Autism cures may be closer as focus turns to early treatment
Fresh insights into the genes that cause the neurological disorder could open new routes for the prevention and perhaps even reversal of symptoms.
Autism Spectrum Disorder (ASD) is a complex neurodevelopmental condition that has been intensely investigated since the mid-20th century. It's estimated that ASD affects around 1 in 100 children and mainly boys.
Studies suggest that ASD is closely linked to genetics. The basic challenge is untangling the relationships between the many genes involved and the symptoms.
Genes and symptoms
A focus on these links has the potential to enhance understanding of the condition and treatments for it.
For instance, children born with a rare genetic mutation—on a gene called BCKDK—are more likely to develop impairments that, left untreated, would likely result in lifelong autism. Symptoms can include intellectual disability, epilepsy and a condition—microcephaly—where a baby's head is smaller than expected.
The faulty gene in question disrupts the way the brain can process essential nutrients known as branched-chain amino acids and creates the conditions for delayed neurological development.
"This got us thinking: now we know what causes this neurodevelopmental disorder, can we reverse it once the brain has developed?" said Gaia Novarino, a neuroscience professor whose team discovered the BCKDK mutation and its link to autism in 2012. "Can we go back in time?"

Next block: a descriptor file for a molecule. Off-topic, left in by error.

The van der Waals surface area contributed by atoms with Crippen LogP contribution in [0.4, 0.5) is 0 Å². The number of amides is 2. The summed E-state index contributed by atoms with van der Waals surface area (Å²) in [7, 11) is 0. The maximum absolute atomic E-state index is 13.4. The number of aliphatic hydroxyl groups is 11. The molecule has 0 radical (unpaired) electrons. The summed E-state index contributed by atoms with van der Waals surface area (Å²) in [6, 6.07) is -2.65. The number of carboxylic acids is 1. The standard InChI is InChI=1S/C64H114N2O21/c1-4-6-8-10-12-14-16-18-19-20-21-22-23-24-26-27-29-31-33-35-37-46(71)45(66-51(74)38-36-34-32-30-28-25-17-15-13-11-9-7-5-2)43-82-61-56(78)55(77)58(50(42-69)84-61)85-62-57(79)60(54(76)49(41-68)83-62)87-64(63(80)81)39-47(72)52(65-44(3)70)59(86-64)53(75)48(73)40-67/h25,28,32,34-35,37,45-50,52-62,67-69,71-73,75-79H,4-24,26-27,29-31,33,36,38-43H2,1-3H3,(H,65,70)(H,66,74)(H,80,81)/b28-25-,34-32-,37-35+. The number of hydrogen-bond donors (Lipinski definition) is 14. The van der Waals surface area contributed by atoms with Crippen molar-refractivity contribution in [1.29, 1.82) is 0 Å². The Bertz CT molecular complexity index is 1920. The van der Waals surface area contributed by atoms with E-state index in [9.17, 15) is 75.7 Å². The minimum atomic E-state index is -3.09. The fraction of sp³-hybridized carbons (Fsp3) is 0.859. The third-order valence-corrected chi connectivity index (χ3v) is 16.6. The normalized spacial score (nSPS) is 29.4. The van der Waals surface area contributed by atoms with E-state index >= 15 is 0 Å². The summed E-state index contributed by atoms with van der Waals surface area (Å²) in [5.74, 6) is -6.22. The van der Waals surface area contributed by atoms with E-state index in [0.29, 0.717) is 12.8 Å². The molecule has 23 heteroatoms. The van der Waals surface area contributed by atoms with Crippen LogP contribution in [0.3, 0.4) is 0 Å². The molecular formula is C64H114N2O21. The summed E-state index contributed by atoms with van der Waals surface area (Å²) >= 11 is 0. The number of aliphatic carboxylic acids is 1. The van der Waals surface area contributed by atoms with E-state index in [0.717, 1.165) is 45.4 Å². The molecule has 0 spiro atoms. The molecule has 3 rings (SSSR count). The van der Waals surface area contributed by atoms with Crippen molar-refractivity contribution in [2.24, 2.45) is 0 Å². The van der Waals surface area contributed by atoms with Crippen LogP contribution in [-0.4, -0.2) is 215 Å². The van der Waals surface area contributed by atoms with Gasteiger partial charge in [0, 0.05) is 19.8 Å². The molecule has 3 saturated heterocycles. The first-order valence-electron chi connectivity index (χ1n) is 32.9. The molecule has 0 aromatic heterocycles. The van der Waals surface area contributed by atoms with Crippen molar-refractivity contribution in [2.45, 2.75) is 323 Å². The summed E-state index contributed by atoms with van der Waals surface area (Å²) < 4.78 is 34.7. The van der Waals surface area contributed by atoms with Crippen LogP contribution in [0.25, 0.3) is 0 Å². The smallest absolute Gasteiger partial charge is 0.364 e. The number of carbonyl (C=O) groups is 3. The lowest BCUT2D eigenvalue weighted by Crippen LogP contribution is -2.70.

Novarino is a high-profile neuroscientist from Italy who has received numerous awards for her work in the field of autism research, including the Order of Merit of the Italian Republic.
"I have always been interested in genetic disorders and was struck by the general lack of understanding of pediatric, neurodevelopmental disorders," she said. "We know too little about these diseases."
Because autism shapes the developing brain long before birth, many assume it's irreversible—a lifelong condition that, at best, can be managed with psychological support paired with speech and physical therapy.
Some people prefer to forgo treatment because they don't believe autism needs to be cured, regarding it as an integral part of personality.
"Not everyone wants their ASD, or their child's ASD, to be treated," said Novarino. "If symptoms aren't profound, a person can live with the condition with minimal support and they may come to see their autism as an essential part of who they are."
In any case, more recent research has led scientists to assess whether some forms of ASD may be treatable—either fully or in part.
Novarino's team, based at the Institute of Science and Technology in Austria near Vienna, turned to mice for answers under a five-year European research project called REVERSEAUTISM that ended in September 2022.
The researchers genetically engineered mice to be unable to process essential amino acids correctly, similarly to children with the BCKDK genetic mutation.
Amino acids are protein building blocks needed for vital reactions within and between nerve cells. The body can't make amino acids itself and instead must find them from foods such as meat, fish, grains and nuts.
The team found that rodents with the mutation developed both motor and social difficulties after birth.